The Non-Vote: the protest vote at lickspittle politicians

 The 100 Days is on its way!

It is no accident that the protest vote – using non-voting as a weapon – markedly increased in this past election.  Whereas, in the past, refusing to vote might have been regarded as wasting a vote, the tide is turning with a new perception of its importance as a highly strategic move. Our 100 Days – Claiming Back New Zealand movement is a prime mover in this initiative.

For many, withholding their vote was a political protest against the thoroughly undemocratic actions not only of the present National Party, but of its preceding Labour coalition government – let alone, previous to that, Jim Bolger’s National vote-buying government. Should we forget Doug Graham, as Minister in Charge of Treaty Negotiations, ratifying the deeply flawed Ngai Tahu settlement – fronted on behalf of what has been called the White Tribe, that highly manipulative corporate body then assisted by the now present Minister of Treaty Negotiations, Chris Finlayson?  Should we forget Graham’s instructing the Maori Affairs Select Committee to in effect ignore the nearly 400 submissions pointing out the reasons why the Ngai Tahu settlement was arguably a gigantic con – on the grounds that the bill had already been signed by him and the Prime Minister?

Should we forget the previous Labour government’s highly activist Minister of Justice, Geoffrey Palmer, who, with the bit between his teeth, was responsible for that extraordinarily ill-considered decision to turn back the clock and renegotiate the impossible – to adjudicate inter-related Maori claims dating back over a century and a half?  Its consequences? The formerly warring and now competitively jostling Maori tribal and sub-tribal claims, even down to mere hapu scrabbling for in many cases highly dubious, unjustified compensation. Where should it end?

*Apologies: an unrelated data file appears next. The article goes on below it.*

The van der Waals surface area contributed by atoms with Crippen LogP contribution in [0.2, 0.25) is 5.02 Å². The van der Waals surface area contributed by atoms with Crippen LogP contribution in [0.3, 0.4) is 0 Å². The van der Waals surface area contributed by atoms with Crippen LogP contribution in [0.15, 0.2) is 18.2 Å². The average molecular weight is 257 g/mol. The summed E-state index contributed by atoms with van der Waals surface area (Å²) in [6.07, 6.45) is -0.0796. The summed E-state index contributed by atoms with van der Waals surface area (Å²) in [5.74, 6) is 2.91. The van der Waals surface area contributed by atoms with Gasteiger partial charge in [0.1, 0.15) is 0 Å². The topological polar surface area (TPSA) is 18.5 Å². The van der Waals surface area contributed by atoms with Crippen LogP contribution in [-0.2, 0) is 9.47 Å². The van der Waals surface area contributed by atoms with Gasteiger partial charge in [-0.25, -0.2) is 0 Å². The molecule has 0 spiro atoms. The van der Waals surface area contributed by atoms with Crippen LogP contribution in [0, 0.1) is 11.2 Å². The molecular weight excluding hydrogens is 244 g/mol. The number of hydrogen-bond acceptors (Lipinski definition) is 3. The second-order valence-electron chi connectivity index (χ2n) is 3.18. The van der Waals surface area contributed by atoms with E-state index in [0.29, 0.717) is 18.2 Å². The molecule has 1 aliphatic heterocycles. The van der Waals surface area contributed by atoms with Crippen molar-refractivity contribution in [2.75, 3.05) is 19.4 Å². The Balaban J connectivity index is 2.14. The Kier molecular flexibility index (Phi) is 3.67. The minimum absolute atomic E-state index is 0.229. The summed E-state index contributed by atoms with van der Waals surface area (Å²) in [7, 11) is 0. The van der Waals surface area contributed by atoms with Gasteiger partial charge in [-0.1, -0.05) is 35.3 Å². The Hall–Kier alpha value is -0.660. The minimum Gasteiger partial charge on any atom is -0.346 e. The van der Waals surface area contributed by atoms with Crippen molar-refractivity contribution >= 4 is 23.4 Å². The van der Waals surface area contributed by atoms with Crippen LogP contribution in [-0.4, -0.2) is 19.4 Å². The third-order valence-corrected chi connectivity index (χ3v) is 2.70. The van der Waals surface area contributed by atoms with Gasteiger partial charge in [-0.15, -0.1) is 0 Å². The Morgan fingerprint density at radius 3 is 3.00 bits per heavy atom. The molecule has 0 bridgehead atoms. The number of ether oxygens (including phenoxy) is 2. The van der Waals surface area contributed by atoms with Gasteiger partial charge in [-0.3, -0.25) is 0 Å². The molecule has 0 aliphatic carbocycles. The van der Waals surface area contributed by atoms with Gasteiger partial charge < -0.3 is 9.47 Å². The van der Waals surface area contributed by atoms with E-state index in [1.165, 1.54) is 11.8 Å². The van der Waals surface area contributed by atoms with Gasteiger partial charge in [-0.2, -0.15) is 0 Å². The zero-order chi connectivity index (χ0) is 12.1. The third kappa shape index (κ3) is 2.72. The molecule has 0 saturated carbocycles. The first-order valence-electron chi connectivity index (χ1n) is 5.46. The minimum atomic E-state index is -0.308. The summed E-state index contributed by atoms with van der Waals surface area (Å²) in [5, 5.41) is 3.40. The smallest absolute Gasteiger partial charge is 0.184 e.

Right here, say by far the majority of New Zealanders. The deliberate, strategic refusal of so many to vote is beginning to be recognised as a very powerful political weapon. And the turning of this tide has only just begun.

Our 100 Days – Claiming Back New Zealand movement strongly advocated this tactical move before the recent election – withholding from our now thoroughly unrepresentative political parties what they most urgently want from the electorate – the party vote. This ideologically-conceived, but in practice now utterly undemocratic provision, leapfrogs into Parliament hand-picked favourites of a party leader who owe no allegiance to either the electorate, nor to New Zealanders at large.

It is the party vote which, added up over the whole country, decides how many MPs in total each party will get. After the number of electorate MPs has been settled, in theory, those extra potential MPs to which a party is entitled, supposedly ranked by loyal members throughout the country to decide the most deserving, will be promoted from the list according to their ranking.